The anecdote fell in the midst of the German filmmaker and theorist's 2009 interview with journalists
"Whether I work with my own material or with found footage," he said, "I need to become acquainted with it ... I can either accept the material or not. But that is not so much about the material of the picture carrier [media] but, more importantly, that the sequences and elements of the film themselves are to be considered as 'material,' and not as something finished."
Farocki passed away Wednesday at the age of 70, his work unfinished.
In a salute to his colleague Thursday,
"In his teaching and his essays, in journals and books and exhibitions conceived and produced with [his life partner]
Farocki was born in German-occupied Czechoslovakia in 1944 to an Indian father and a German mother. He enrolled at the Deutsche Film- und Fernsehakademie Berlin,
He made his first film that year and over the ensuing decades developed a documentary style deeply critical of the media and the ways in which images have shaped contemporary life and ideology.
Farocki's best-known early work, "The Inextinguishable Fire" (1969), takes up the U.S. military's use of napalm in the Vietnam War. As the filmmaker finishes reciting from a report on the effects of napalm on its victims, the camera finds him just as he puts out a cigarette on his arm -- explaining, as he does, that napalm burns at seven times this temperature.
Farocki served as editor of
By the mid-1980s Farocki was developing the essayistic film language that was to prove so influential to younger generations of politically and critically minded filmmakers in
One influential work, "How to Live in the
Farocki was a fixture at the
" Harun Farocki was one of
Farocki's critical interests drew him toward contemporary art circles after 2000 and he has mounted solo shows at a number of international institutions, including Berlin's Hamburger Bahnhof,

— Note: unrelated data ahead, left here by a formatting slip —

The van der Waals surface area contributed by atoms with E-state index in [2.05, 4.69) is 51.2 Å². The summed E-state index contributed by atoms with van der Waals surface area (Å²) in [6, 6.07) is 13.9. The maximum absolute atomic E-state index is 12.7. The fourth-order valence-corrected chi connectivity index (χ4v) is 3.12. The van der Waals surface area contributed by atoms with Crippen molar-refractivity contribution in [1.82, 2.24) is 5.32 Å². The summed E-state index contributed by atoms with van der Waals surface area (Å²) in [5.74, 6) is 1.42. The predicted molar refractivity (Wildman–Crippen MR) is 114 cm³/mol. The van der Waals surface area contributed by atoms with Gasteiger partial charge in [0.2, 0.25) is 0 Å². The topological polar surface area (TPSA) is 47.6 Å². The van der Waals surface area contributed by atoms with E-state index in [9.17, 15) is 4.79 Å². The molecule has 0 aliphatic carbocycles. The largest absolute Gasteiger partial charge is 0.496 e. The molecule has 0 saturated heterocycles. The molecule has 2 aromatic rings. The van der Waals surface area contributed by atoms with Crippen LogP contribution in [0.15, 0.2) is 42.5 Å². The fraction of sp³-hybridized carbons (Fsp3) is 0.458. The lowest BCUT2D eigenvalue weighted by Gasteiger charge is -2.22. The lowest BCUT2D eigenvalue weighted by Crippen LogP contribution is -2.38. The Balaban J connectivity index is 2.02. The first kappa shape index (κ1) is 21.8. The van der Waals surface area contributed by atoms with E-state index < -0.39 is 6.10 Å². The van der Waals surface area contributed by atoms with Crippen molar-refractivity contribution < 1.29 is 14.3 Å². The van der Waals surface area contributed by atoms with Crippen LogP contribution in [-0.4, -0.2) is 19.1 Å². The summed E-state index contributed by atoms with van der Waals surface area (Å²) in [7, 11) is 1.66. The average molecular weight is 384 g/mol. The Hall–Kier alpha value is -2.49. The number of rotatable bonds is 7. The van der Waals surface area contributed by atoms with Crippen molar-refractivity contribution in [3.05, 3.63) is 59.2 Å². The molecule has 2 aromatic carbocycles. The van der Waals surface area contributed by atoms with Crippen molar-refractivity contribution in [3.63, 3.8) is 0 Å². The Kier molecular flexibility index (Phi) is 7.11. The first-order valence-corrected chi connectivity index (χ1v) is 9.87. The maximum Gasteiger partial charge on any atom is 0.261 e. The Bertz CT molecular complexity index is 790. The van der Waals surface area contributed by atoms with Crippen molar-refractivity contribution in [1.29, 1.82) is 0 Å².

As an installation artist, he was fond of deploying multiple screens to suggest something of the complex and intricate relationships between rhetoric and visual footage.
During Documenta 12, in 2007 -- the twice-a-decade art extravaganza held in the German town of Kassel -- he unveiled "Deep Play," an installation which broke down footage from the German-hosted FIFA 2006 World Cup across 12 monitors.
His "Serious Games" (2009) takes up the subject of the U.S. military's use of videogame-style imaging in combat-training simulators.
One of Farocki's final film credits was his work on the screenplay of "Barbara" (2012) -- a drama set in 1980s
Yet his thoughts on contemporary culture's preoccupation with the image foraged far beyond cinema.
"During the last 10 years," he told Stahl and Waszynski in 2009, "and through the digitization process, and the fact that you can feed your computer with images ... new types of images have appeared.
"Like thermomechanical images of a certain region -- in which you can find certain hints that can lead you to certain assumptions ... These new types of images are something visual, but they're entirely different from our general visual culture.
"Our visual culture is based on the production of images for education or entertainment. These new types of images are not meant to be looked at but are rather technical tools ...
"All of a sudden science and technology are interested in these new types of images that we deal with, something that was completely separated during the last hundred years.
"In the early era of photography and film this was different, of course. Back then, photography and film still had a part in scientific research. But soon they became illustrative material and entertainment material.
"So I think that we can speak of a 'rematerialization' nowadays. I think that the image has reclaimed a serious working day. It's not just a weekend pleasure," he laughed, "rather like a drayman's horse."
(c)2014 The Daily Star (Beirut, Lebanon)
Visit The Daily Star (Beirut, Lebanon) at www.dailystar.com.lb/
Distributed by MCT Information Services